Bed bugs aren’t a health hazard according to Toronto Public Health, but victims of the little bloodsuckers can suffer from physical reactions and psychological stress long after the battle is over.
Toronto resident Irene Hart has experience fighting the pests. In 2007, she discovered itchy, red welts covering her back and torso. Unbeknownst to her, bed bugs were feasting upon her like tiny vampires while she slept.
After several months – and specialist appointments with dermatologists to determine the cause of the mysterious rash – Hart found similar stories posted on the Internet. One Google search – in the middle of the night – pointed her to other victims. Armed with photos of the bugs, Hart began a frantic search of her bedding to find proof of an infestation.
“They weren’t inside my bed,” Hart said. “They were in the walls and under the baseboards; in the cracks in the hardwood floors.”
Hart discovered that the name, bed bugs, is inaccurate. The bugs will live in bedding and in the seams of mattresses or the wood of box springs. But oftentimes little evidence is found on a person’s bed.
Bed bugs are excellent at hiding, and do so frequently in crevices and cracks of hardwood floors, bedroom furniture and even electrical outlets.
People assume that by laundering their bedding or discarding their mattress the problem is solved. James Baker is the building manager for a downtown Toronto high-rise apartment building. He claims that tenants either react strongly to the news of an infestation, or don’t react at all.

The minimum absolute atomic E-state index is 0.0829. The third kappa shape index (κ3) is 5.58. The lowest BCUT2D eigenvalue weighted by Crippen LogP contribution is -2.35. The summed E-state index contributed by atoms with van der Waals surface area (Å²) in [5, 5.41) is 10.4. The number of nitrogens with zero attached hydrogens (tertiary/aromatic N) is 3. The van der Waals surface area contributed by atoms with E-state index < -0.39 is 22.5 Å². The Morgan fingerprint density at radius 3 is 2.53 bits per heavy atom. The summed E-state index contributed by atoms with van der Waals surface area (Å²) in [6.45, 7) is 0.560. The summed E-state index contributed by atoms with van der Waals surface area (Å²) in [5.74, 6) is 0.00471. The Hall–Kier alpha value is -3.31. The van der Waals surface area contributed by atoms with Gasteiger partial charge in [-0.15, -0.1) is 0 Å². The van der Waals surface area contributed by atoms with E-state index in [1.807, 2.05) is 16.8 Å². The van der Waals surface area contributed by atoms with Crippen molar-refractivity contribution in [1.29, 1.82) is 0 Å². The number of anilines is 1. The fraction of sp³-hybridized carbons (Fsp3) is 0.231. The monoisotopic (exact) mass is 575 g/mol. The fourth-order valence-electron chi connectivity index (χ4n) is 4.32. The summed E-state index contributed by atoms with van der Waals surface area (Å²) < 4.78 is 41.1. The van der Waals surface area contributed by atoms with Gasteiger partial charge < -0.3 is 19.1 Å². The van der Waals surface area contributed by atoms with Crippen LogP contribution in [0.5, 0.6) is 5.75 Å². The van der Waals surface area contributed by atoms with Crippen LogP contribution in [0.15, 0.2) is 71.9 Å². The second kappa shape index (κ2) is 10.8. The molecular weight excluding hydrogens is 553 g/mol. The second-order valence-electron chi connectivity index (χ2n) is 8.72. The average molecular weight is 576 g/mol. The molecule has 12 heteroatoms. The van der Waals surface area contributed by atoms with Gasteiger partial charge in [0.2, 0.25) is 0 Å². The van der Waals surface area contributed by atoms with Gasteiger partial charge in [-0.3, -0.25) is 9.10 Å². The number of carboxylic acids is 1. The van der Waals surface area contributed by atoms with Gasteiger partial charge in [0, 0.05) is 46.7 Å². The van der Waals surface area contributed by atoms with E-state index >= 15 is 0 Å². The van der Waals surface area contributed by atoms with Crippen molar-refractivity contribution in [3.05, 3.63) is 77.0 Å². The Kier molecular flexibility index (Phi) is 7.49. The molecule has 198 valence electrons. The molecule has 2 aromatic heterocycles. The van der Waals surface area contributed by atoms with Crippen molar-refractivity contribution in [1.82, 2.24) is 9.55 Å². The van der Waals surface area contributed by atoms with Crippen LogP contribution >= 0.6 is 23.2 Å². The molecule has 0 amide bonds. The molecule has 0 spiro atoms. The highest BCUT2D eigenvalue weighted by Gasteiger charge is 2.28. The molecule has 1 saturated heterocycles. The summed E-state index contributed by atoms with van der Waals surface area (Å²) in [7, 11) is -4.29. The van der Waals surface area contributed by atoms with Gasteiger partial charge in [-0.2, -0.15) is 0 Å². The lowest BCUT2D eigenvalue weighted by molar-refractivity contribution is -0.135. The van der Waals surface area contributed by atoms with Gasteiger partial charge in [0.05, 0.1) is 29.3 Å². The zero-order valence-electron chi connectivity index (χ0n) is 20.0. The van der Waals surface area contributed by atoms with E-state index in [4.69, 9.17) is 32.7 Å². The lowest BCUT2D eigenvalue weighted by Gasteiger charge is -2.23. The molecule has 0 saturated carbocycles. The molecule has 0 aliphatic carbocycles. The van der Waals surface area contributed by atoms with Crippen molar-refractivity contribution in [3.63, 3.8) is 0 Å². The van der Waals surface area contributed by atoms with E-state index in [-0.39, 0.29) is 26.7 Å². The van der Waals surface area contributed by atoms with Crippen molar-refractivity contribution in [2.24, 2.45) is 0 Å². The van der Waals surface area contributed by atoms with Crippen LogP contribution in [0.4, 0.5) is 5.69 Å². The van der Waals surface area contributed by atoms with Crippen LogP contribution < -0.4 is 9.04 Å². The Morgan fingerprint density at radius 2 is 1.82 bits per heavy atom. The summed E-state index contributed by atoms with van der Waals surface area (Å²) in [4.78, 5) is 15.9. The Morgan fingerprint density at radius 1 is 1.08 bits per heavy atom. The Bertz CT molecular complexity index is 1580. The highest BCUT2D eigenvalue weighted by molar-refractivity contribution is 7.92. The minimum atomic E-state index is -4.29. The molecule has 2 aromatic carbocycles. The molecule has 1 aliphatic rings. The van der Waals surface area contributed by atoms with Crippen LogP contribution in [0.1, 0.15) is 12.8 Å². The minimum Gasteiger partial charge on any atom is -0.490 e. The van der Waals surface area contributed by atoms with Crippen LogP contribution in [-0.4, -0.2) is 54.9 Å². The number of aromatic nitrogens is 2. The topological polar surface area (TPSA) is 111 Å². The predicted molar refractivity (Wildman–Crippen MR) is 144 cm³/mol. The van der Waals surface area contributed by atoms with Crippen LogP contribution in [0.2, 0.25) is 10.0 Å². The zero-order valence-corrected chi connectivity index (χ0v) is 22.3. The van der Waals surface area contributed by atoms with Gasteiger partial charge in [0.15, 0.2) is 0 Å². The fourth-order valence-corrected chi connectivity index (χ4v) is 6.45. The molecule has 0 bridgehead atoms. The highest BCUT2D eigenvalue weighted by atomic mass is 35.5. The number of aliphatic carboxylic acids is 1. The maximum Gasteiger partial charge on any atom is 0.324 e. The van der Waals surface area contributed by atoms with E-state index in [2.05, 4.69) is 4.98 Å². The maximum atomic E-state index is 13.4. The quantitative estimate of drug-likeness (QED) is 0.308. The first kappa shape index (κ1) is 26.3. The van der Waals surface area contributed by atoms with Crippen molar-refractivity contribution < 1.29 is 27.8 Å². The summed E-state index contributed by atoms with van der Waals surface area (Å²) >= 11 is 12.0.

“Some people panic immediately,” he said, “and others just sort of shrug it off like it’s no big deal. Until they start getting bit.”
For Baker, one of the biggest challenges is the amount of work that is required from tenants when an apartment is being treated. To eradicate the pests, tenants must follow instructions – including washing, drying and sealing their belongings in Ziploc bags.
This can be costly, requires a large commitment of time and has to be maintained for several weeks until the last of the eggs has hatched. If the tenant can’t, or won’t, do their part in the process the treatments aren’t effective. Baker runs one of the few buildings in Toronto that currently has no bed bugs.
“It’s not easy to keep up with,” he said. “All it takes is one person to bring home a coffee table they buy on Craigslist and we have to start all over again.”
To help ease the burden on lower-income families, the city of Toronto has announced one-time funding of $75,000 to assist with the expenses.
In addition, Bug and Scrub will provide instructions and assistance with labour for people with physical challenges to overcome. The city’s anticipated Bed Bug Project report, due last month, is expected to provide more community resources to battle the bugs.
In the meantime, two years after her infestation was treated, Hart continues to check her bedding daily for signs of bed bug activity.
She moved to a new apartment last year and was careful not to take any bugs with her. After searching for her new apartment building on the internet – at myhood.ca and bedbugregistry.com – she found a bug-free unit in Baker’s building.
“Every baseboard is sealed with silicone,” Hart said. “It’s been two years, but the experience and paranoia stays with you for a lifetime.”
Filed by Lara Willis